The idea of a core team and the periphery continue to be visible in the way I see teams working. And this will endure. No rocket science here – just that the way the members of the inner team communicate may change and of course distance and the reduced physical contact may drive the members apart, or give them relief! We wait to see how core teams sustain themselves and their energy and motivation via the new forms of communication – that to my mind – remain soulless.
Team coherence and sustainability
Of the five elements for a coherent well-functioning team – my earlier point was the need for a shared vision with easily communicated tasks. I think this may come under threat with virtual forms of communication – because a vision needs to have the force of passion and energy to get buy-in and reinforcement. The rather two-dimensional computer screen may somewhat flatten this out – reducing us to some sense of urgency with tasks and projects – but not carry with it the passion of the “big why”.
We then have the point about social skills. Well, this is no longer about turning up on time, well presented, understanding the pecking order of the others in the room, speaking well, being part of a conversation with a flow and being skilled with communication and presentations. It now includes “Zoom skills”; creating the right background, having sufficient and width and all the other technical paraphernalia. We are on a steep learning curve!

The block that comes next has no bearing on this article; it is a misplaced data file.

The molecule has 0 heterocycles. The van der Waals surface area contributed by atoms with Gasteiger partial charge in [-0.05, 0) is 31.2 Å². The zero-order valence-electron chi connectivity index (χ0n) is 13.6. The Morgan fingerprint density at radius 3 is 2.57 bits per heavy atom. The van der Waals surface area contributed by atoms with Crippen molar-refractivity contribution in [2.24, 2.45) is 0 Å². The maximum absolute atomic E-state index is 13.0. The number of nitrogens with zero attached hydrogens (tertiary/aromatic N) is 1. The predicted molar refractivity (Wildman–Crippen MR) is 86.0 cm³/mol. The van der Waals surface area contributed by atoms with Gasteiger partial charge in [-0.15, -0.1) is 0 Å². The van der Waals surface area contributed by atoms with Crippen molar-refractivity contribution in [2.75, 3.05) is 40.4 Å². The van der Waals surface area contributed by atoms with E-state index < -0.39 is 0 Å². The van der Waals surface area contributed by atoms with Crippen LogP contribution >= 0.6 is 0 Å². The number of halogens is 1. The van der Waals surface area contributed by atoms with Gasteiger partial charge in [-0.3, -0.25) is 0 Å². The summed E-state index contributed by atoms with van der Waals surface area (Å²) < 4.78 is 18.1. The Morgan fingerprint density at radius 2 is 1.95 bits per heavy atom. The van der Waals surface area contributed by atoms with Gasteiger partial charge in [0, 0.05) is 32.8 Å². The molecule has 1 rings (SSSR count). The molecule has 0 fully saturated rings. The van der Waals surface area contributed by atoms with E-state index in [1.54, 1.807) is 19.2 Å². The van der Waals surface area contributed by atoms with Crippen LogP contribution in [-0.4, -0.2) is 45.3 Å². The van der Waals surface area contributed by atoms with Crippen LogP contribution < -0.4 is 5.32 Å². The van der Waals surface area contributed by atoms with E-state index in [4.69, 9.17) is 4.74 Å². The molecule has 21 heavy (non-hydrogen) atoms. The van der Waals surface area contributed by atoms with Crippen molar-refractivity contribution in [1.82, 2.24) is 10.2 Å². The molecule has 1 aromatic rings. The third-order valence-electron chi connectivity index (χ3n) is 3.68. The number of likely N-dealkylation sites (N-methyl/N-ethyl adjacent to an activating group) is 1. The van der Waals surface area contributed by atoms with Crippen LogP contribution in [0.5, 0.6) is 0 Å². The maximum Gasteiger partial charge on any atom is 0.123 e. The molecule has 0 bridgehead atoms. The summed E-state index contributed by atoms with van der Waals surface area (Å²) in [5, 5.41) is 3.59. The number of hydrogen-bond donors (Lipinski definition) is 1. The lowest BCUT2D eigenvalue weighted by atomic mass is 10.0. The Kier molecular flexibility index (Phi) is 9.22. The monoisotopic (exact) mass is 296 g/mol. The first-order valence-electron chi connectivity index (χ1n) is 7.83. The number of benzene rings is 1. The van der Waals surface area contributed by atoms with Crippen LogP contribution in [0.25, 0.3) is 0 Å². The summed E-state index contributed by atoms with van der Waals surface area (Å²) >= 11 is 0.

Because we can only speak one at a time when we are online, and time can be restricted for meetings because we JOIN and LEAVE, it may be quite hard to draw fully on the technical expertise needed. Especially in situations when someone takes over and prevents full discussions. The spontaneous moment when an interjection might have happened in a physical world that draws on a particular expert is at risk. The same risk applies to teams that have the breadth and depth of experience on board but may well find it harder to share this via the virtual platforms. I think companies will have to find ways to ensure that in our brave new world we do not lose out on this aspect of our teams.
With trust building – interestingly what I have seen is that because all the platforms are task driven – more and more people are focused on getting things done and have the mechanisms for it.
It seems that scholars speculated on the emerging world of work a long time ago and have continued to do so over time, but the seismic shift in the past few months has meant that many of the anecdotal, research-based theories and concepts have become real for almost everyone and we have a much wider and deeper sense of experiences on which to draw.
The bigger questions the pandemic and the merging of various technologies in our day to life may well be more about fairness of access; because we do not all have great internet or the skills to manage the tools; creation of fatigue and stress in new forms by over-loading people because we are yet to work out when to start and when to stop. Exploitation of the work from home approach – where companies can shed costs of offices but perhaps not invest in making the home a viable workspace. Shifting the burden of risk from the employer to the employee with the working environment.
We will no doubt see a huge wave of innovation as has already started, for example the growth of the so-called “gig economy” where zero-hour contracts and highly flexible work arrangements are made possible by the new forms of communication. The growth of Uber, JustEat and other businesses have mushroomed. We will also see innovation in the construction, transport, hospitality education, health and retail.
So, while we continue to learn and adapt to the new forms of communication this is a signal about how necessity is the mother of invention!